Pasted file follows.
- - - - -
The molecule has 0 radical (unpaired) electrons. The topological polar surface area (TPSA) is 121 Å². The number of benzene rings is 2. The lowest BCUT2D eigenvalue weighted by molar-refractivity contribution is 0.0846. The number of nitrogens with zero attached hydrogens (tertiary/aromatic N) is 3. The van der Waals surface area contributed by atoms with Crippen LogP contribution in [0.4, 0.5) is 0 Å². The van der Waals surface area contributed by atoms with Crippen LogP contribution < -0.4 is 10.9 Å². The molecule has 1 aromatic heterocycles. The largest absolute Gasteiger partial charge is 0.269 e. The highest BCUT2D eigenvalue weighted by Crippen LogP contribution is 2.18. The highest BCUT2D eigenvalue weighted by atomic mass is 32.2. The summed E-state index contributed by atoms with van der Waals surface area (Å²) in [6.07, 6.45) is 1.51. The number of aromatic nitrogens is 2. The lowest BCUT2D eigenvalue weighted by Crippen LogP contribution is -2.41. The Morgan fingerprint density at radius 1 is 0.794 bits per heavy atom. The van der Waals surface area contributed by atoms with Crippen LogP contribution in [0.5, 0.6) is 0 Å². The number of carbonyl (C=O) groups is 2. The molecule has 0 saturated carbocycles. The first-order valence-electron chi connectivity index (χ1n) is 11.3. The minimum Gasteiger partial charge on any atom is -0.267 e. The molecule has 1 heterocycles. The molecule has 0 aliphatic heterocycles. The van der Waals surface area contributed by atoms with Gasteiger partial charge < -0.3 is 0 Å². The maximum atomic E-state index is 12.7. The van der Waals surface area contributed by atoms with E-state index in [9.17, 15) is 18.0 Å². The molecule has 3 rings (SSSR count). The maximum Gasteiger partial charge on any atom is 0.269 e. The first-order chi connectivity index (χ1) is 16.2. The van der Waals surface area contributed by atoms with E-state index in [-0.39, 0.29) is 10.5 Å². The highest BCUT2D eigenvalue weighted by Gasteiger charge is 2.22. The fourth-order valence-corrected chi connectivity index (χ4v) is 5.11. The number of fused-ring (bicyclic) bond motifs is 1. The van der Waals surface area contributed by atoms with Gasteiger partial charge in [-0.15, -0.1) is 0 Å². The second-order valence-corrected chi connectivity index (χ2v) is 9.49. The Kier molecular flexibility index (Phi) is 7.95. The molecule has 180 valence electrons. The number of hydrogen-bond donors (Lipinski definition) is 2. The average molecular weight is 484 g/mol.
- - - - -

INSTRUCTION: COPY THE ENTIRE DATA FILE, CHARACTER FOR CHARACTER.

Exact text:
The molecule has 0 radical (unpaired) electrons. The topological polar surface area (TPSA) is 121 Å². The number of benzene rings is 2. The lowest BCUT2D eigenvalue weighted by molar-refractivity contribution is 0.0846. The number of nitrogens with zero attached hydrogens (tertiary/aromatic N) is 3. The van der Waals surface area contributed by atoms with Crippen LogP contribution in [0.4, 0.5) is 0 Å². The van der Waals surface area contributed by atoms with Crippen LogP contribution < -0.4 is 10.9 Å². The molecule has 1 aromatic heterocycles. The largest absolute Gasteiger partial charge is 0.269 e. The highest BCUT2D eigenvalue weighted by Crippen LogP contribution is 2.18. The highest BCUT2D eigenvalue weighted by atomic mass is 32.2. The summed E-state index contributed by atoms with van der Waals surface area (Å²) in [6.07, 6.45) is 1.51. The number of aromatic nitrogens is 2. The lowest BCUT2D eigenvalue weighted by Crippen LogP contribution is -2.41. The Morgan fingerprint density at radius 1 is 0.794 bits per heavy atom. The van der Waals surface area contributed by atoms with Crippen LogP contribution in [0.5, 0.6) is 0 Å². The number of carbonyl (C=O) groups is 2. The molecule has 0 saturated carbocycles. The first-order valence-electron chi connectivity index (χ1n) is 11.3. The minimum Gasteiger partial charge on any atom is -0.267 e. The molecule has 1 heterocycles. The molecule has 0 aliphatic heterocycles. The van der Waals surface area contributed by atoms with Gasteiger partial charge < -0.3 is 0 Å². The maximum atomic E-state index is 12.7. The van der Waals surface area contributed by atoms with E-state index in [9.17, 15) is 18.0 Å². The molecule has 3 rings (SSSR count). The maximum Gasteiger partial charge on any atom is 0.269 e. The first-order chi connectivity index (χ1) is 16.2. The van der Waals surface area contributed by atoms with E-state index in [-0.39, 0.29) is 10.5 Å². The highest BCUT2D eigenvalue weighted by Gasteiger charge is 2.22. The fourth-order valence-corrected chi connectivity index (χ4v) is 5.11. The number of fused-ring (bicyclic) bond motifs is 1. The van der Waals surface area contributed by atoms with Gasteiger partial charge in [-0.15, -0.1) is 0 Å². The second-order valence-corrected chi connectivity index (χ2v) is 9.49. The Kier molecular flexibility index (Phi) is 7.95. The molecule has 180 valence electrons. The number of hydrogen-bond donors (Lipinski definition) is 2. The average molecular weight is 484 g/mol.